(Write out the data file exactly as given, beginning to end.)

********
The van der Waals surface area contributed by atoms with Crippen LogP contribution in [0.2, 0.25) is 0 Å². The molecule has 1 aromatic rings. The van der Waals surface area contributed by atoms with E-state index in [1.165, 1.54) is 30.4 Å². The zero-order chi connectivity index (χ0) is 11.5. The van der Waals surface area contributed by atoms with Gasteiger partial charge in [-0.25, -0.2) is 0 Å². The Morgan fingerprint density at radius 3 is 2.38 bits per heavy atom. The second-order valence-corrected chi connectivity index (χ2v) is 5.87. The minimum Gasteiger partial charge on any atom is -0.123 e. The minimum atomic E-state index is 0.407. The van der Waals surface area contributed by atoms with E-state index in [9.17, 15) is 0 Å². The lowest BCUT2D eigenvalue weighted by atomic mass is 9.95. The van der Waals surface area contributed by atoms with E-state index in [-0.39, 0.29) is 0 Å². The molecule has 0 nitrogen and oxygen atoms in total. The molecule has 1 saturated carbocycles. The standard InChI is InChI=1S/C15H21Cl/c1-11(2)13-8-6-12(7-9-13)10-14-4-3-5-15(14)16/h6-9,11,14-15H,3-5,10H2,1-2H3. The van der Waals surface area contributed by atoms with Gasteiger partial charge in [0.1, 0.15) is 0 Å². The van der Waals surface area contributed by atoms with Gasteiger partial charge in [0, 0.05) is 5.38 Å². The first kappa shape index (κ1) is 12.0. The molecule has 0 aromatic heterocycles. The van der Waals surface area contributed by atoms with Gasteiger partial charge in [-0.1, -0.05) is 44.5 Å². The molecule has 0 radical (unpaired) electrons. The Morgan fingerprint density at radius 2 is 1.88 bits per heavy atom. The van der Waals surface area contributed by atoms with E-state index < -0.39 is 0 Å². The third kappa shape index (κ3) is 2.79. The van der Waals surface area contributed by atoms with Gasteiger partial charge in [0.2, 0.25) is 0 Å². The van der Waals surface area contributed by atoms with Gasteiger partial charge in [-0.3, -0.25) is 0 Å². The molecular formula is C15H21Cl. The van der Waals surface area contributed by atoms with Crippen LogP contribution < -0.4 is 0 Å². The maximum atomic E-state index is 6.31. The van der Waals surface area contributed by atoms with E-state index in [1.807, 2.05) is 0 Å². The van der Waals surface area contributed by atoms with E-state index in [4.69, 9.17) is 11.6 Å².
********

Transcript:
The van der Waals surface area contributed by atoms with Crippen LogP contribution in [0.2, 0.25) is 0 Å². The molecule has 1 aromatic rings. The van der Waals surface area contributed by atoms with E-state index in [1.165, 1.54) is 30.4 Å². The zero-order chi connectivity index (χ0) is 11.5. The van der Waals surface area contributed by atoms with Gasteiger partial charge in [-0.25, -0.2) is 0 Å². The Morgan fingerprint density at radius 3 is 2.38 bits per heavy atom. The second-order valence-corrected chi connectivity index (χ2v) is 5.87. The minimum Gasteiger partial charge on any atom is -0.123 e. The minimum atomic E-state index is 0.407. The van der Waals surface area contributed by atoms with E-state index in [9.17, 15) is 0 Å². The lowest BCUT2D eigenvalue weighted by atomic mass is 9.95. The van der Waals surface area contributed by atoms with E-state index in [-0.39, 0.29) is 0 Å². The molecule has 0 nitrogen and oxygen atoms in total. The molecule has 1 saturated carbocycles. The standard InChI is InChI=1S/C15H21Cl/c1-11(2)13-8-6-12(7-9-13)10-14-4-3-5-15(14)16/h6-9,11,14-15H,3-5,10H2,1-2H3. The van der Waals surface area contributed by atoms with Gasteiger partial charge in [0.1, 0.15) is 0 Å². The van der Waals surface area contributed by atoms with Gasteiger partial charge in [0, 0.05) is 5.38 Å². The first kappa shape index (κ1) is 12.0. The molecule has 0 aromatic heterocycles. The van der Waals surface area contributed by atoms with Gasteiger partial charge in [-0.1, -0.05) is 44.5 Å². The molecule has 0 radical (unpaired) electrons. The Morgan fingerprint density at radius 2 is 1.88 bits per heavy atom. The van der Waals surface area contributed by atoms with E-state index < -0.39 is 0 Å². The third kappa shape index (κ3) is 2.79. The van der Waals surface area contributed by atoms with Gasteiger partial charge in [0.2, 0.25) is 0 Å². The van der Waals surface area contributed by atoms with Gasteiger partial charge in [-0.3, -0.25) is 0 Å². The molecular formula is C15H21Cl. The van der Waals surface area contributed by atoms with Crippen LogP contribution < -0.4 is 0 Å². The maximum atomic E-state index is 6.31. The van der Waals surface area contributed by atoms with E-state index in [1.807, 2.05) is 0 Å². The van der Waals surface area contributed by atoms with E-state index in [4.69, 9.17) is 11.6 Å².